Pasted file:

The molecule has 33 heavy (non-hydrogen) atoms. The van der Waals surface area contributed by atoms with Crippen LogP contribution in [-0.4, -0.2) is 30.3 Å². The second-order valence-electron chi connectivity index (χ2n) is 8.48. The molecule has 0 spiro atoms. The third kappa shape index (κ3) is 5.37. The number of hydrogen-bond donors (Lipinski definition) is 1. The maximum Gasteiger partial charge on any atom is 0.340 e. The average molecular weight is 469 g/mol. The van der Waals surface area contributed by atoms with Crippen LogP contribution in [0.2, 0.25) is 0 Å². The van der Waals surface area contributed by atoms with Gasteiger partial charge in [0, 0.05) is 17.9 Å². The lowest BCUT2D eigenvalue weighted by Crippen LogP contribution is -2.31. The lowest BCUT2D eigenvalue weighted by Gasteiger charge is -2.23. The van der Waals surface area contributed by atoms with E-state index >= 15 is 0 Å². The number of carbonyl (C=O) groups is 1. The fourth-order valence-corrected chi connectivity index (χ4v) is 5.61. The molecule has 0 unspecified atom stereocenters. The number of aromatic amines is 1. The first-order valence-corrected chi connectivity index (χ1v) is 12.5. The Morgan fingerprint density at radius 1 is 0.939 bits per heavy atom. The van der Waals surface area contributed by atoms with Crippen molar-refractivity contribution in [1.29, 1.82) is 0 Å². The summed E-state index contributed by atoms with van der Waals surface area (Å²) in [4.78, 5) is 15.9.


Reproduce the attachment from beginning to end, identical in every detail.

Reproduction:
The molecule has 33 heavy (non-hydrogen) atoms. The van der Waals surface area contributed by atoms with Crippen LogP contribution in [-0.4, -0.2) is 30.3 Å². The second-order valence-electron chi connectivity index (χ2n) is 8.48. The molecule has 0 spiro atoms. The third kappa shape index (κ3) is 5.37. The number of hydrogen-bond donors (Lipinski definition) is 1. The maximum Gasteiger partial charge on any atom is 0.340 e. The average molecular weight is 469 g/mol. The van der Waals surface area contributed by atoms with Crippen LogP contribution in [0.2, 0.25) is 0 Å². The van der Waals surface area contributed by atoms with Gasteiger partial charge in [0, 0.05) is 17.9 Å². The lowest BCUT2D eigenvalue weighted by Crippen LogP contribution is -2.31. The lowest BCUT2D eigenvalue weighted by Gasteiger charge is -2.23. The van der Waals surface area contributed by atoms with E-state index >= 15 is 0 Å². The number of carbonyl (C=O) groups is 1. The fourth-order valence-corrected chi connectivity index (χ4v) is 5.61. The molecule has 0 unspecified atom stereocenters. The number of aromatic amines is 1. The first-order valence-corrected chi connectivity index (χ1v) is 12.5. The Morgan fingerprint density at radius 1 is 0.939 bits per heavy atom. The van der Waals surface area contributed by atoms with Crippen molar-refractivity contribution in [1.29, 1.82) is 0 Å². The summed E-state index contributed by atoms with van der Waals surface area (Å²) in [4.78, 5) is 15.9.